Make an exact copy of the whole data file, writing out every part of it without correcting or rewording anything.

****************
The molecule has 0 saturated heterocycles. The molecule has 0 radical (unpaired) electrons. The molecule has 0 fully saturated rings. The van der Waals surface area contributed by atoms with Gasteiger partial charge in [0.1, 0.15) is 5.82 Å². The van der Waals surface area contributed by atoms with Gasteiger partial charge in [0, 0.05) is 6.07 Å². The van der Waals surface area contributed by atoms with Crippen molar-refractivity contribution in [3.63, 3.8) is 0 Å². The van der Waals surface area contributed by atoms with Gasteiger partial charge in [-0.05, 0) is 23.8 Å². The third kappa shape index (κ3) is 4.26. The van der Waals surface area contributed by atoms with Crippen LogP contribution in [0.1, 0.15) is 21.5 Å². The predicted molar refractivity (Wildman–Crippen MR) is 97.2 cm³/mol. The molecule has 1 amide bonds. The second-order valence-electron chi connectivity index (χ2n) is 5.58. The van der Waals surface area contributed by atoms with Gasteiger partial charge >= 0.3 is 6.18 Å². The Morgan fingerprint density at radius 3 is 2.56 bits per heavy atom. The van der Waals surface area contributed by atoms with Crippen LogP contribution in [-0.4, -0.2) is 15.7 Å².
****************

The molecule has 0 saturated heterocycles. The molecule has 0 radical (unpaired) electrons. The molecule has 0 fully saturated rings. The van der Waals surface area contributed by atoms with Gasteiger partial charge in [0.1, 0.15) is 5.82 Å². The van der Waals surface area contributed by atoms with Gasteiger partial charge in [0, 0.05) is 6.07 Å². The van der Waals surface area contributed by atoms with Crippen molar-refractivity contribution in [3.63, 3.8) is 0 Å². The van der Waals surface area contributed by atoms with Gasteiger partial charge in [-0.05, 0) is 23.8 Å². The third kappa shape index (κ3) is 4.26. The van der Waals surface area contributed by atoms with Crippen LogP contribution in [0.1, 0.15) is 21.5 Å². The predicted molar refractivity (Wildman–Crippen MR) is 97.2 cm³/mol. The molecule has 1 amide bonds. The second-order valence-electron chi connectivity index (χ2n) is 5.58. The van der Waals surface area contributed by atoms with Gasteiger partial charge >= 0.3 is 6.18 Å². The Morgan fingerprint density at radius 3 is 2.56 bits per heavy atom. The van der Waals surface area contributed by atoms with Crippen LogP contribution in [-0.4, -0.2) is 15.7 Å².